Secure your interlocutor
When a candidate contacts a person recommended by a third party, delicacy is required. It is good to contextualise and clarify the intentions: who is the intermediary contact making the connection, what are the expectations, explain that the interview will be short and will not exceed about 20 minutes. An unemployed person should not appear desperate, but remain positive. If asked about their situation, they can state that they are in the process of validating a professional goal and that they are considering a career similar to that of the interviewer. At the end of the information interview, the objective of the « networking » is to get two or three contacts from the interviewer of people who have the same job in another company. This is often a delicate phase that arouses a lot of apprehension. Depending on the ‘feeling’ perceived during the exchange, it is either possible to ask the question directly, or it is more elegant to formulate it indirectly by asking how to investigate further. In any case, the approach should be gradual. If a person agrees to give names, the candidate then finds out if they can write them down, if they can contact them and, above all, if they can recommend the person.
Open your horizons
There is no one place or one way to network. Many people fear networking and think that it can only be practised in a professional setting, at a cocktail party, at a social event. This vision, which is too limited, obscures many other circles, such as friends, relations, old acquaintances, the local café, the sports club, the children’s playground, waiting rooms, cultural events. All the « public » places of everyday life allow you to expand your network. The same attitude of openness should be adopted when one loses a job with which one has been identified, sometimes for fifteen or twenty years. Another life is possible afterwards, even if you feel disoriented and depersonalised. But it is essential to mobilise all one’s resources to go and meet people who have held the same job for a long time before losing it and who have managed to bounce back afterwards, even if their field of activity has nothing to do with the one they were looking for. They allow you to share a life experience and to find the strength to face this turning point with resilience.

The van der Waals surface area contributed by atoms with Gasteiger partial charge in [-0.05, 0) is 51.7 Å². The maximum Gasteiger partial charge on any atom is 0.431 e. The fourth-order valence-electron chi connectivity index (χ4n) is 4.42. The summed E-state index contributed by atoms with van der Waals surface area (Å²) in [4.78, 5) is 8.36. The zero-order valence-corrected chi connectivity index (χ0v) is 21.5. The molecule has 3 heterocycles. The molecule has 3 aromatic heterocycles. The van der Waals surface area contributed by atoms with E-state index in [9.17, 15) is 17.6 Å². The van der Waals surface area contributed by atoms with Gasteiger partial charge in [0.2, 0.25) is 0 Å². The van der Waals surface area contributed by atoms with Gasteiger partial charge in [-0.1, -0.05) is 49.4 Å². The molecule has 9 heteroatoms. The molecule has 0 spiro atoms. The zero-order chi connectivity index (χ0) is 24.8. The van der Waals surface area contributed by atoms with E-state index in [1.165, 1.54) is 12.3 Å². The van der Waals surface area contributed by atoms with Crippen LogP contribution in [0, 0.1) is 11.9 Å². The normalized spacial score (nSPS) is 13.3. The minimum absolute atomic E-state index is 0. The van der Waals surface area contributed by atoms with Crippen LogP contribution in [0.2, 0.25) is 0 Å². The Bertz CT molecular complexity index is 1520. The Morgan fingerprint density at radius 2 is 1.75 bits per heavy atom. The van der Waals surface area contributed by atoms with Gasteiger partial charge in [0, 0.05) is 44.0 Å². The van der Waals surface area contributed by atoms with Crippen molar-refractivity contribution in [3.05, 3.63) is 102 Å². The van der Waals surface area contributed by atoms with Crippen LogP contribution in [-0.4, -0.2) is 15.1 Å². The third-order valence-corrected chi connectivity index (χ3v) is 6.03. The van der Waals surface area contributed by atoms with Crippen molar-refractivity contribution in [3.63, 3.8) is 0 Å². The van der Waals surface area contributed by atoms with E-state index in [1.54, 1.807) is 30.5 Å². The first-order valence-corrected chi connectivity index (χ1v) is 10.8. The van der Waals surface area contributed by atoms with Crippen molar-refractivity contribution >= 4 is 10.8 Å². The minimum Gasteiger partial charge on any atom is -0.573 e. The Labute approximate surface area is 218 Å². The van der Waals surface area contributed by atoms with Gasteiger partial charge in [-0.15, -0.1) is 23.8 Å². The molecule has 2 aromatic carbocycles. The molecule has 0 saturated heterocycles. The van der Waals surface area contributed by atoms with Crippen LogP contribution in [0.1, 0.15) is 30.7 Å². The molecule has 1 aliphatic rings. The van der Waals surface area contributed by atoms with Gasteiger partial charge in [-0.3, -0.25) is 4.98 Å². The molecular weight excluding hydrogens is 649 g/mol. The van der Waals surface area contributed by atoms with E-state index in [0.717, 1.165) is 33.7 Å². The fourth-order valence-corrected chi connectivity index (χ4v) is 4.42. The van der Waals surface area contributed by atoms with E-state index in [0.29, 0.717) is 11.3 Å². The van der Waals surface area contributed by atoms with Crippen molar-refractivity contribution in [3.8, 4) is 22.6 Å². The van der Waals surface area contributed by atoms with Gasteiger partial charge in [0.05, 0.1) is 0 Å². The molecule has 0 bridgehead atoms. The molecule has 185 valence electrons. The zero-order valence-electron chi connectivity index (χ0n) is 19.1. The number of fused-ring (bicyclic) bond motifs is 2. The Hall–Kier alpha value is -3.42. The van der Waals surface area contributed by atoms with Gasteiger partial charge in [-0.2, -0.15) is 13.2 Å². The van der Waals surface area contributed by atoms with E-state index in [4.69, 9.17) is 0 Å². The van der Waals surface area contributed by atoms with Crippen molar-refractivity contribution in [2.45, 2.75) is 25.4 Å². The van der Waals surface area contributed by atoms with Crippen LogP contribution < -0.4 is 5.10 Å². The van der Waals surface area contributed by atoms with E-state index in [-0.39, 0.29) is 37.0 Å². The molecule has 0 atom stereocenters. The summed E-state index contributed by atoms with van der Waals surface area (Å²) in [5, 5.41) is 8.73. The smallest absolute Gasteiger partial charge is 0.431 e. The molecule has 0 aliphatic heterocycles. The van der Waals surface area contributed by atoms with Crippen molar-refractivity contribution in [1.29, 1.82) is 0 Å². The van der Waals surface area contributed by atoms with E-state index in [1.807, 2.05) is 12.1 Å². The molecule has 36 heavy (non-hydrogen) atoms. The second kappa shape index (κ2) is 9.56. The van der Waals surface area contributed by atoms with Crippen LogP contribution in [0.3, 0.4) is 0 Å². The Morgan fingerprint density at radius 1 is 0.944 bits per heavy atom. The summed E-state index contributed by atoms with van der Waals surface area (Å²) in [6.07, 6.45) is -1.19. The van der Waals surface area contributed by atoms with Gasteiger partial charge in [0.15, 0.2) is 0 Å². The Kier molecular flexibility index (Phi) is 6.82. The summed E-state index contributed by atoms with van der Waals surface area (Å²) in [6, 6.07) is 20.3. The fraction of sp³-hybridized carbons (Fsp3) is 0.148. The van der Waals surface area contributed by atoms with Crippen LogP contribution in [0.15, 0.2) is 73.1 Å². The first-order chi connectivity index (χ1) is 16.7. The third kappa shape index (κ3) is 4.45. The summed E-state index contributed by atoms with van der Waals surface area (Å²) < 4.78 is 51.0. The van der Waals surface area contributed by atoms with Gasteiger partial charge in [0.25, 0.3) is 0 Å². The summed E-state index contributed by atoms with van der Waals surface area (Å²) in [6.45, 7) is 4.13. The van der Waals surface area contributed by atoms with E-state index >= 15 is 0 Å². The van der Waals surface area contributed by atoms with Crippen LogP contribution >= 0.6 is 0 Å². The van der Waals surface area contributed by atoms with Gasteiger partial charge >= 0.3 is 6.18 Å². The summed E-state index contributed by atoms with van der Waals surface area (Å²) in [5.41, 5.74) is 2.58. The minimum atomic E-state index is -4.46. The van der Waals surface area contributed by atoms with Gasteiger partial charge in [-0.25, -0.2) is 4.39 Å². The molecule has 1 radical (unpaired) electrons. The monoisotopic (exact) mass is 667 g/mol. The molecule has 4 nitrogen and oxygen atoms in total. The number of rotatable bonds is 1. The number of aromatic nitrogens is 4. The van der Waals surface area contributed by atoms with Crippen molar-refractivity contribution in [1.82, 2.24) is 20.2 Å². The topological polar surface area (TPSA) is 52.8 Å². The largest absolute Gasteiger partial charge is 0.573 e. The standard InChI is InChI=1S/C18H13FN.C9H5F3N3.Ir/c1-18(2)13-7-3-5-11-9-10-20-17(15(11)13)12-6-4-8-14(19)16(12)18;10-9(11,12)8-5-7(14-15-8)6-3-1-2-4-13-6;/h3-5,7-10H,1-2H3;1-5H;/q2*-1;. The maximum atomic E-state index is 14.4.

And don’t forget to thank
Thanking after an interview is also a powerful search tool. Not just a « thank you » when leaving the interviewer, but writing an e-mail, a text message or a handwritten letter can enhance a potential application and make you stand out. In this perspective, it is essential not to send a « flat » message but to build your thanks by raising the important points discussed and the areas for reflection proposed. The icing on the cake is that sharing a relevant article and then keeping you informed of its progress will enable a real exchange that is beneficial for everyone. So, are you finally ready to network?
Considered a pioneer in career management and job search in Europe, Daniel Porot is the author of a method that bears his name and that has become the reference. He teaches in schools and universities in Europe and the United States. His team conducts workshops, seminars and conferences around the world.